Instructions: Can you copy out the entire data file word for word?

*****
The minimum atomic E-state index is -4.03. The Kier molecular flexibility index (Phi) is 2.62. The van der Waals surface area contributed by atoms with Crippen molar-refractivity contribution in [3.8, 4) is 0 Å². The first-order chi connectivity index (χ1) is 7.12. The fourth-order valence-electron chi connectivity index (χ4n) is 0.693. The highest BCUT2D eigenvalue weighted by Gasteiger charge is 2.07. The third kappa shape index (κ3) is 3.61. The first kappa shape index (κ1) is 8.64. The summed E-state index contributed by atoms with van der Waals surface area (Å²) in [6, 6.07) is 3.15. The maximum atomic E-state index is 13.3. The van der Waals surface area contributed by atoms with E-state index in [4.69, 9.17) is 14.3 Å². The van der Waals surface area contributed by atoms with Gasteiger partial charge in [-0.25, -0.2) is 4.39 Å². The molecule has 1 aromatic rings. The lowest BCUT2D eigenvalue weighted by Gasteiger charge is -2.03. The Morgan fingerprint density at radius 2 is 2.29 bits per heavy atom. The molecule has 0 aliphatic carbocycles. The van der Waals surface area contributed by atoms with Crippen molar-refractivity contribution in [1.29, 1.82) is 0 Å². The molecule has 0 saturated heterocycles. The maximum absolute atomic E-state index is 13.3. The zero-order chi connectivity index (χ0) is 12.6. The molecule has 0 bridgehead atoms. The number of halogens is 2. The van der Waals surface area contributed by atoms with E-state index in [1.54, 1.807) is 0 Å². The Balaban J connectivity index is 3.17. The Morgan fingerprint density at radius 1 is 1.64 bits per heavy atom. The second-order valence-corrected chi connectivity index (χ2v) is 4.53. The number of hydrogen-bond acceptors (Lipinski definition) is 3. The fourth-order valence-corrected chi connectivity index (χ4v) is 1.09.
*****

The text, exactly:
The minimum atomic E-state index is -4.03. The Kier molecular flexibility index (Phi) is 2.62. The van der Waals surface area contributed by atoms with Crippen molar-refractivity contribution in [3.8, 4) is 0 Å². The first-order chi connectivity index (χ1) is 7.12. The fourth-order valence-electron chi connectivity index (χ4n) is 0.693. The highest BCUT2D eigenvalue weighted by Gasteiger charge is 2.07. The third kappa shape index (κ3) is 3.61. The first kappa shape index (κ1) is 8.64. The summed E-state index contributed by atoms with van der Waals surface area (Å²) in [6, 6.07) is 3.15. The maximum atomic E-state index is 13.3. The van der Waals surface area contributed by atoms with E-state index in [4.69, 9.17) is 14.3 Å². The van der Waals surface area contributed by atoms with Gasteiger partial charge in [-0.25, -0.2) is 4.39 Å². The molecule has 1 aromatic rings. The lowest BCUT2D eigenvalue weighted by Gasteiger charge is -2.03. The Morgan fingerprint density at radius 2 is 2.29 bits per heavy atom. The molecule has 0 aliphatic carbocycles. The van der Waals surface area contributed by atoms with Crippen molar-refractivity contribution in [1.29, 1.82) is 0 Å². The molecule has 0 saturated heterocycles. The maximum absolute atomic E-state index is 13.3. The zero-order chi connectivity index (χ0) is 12.6. The molecule has 0 bridgehead atoms. The number of halogens is 2. The van der Waals surface area contributed by atoms with E-state index in [1.54, 1.807) is 0 Å². The Balaban J connectivity index is 3.17. The Morgan fingerprint density at radius 1 is 1.64 bits per heavy atom. The second-order valence-corrected chi connectivity index (χ2v) is 4.53. The number of hydrogen-bond acceptors (Lipinski definition) is 3. The fourth-order valence-corrected chi connectivity index (χ4v) is 1.09.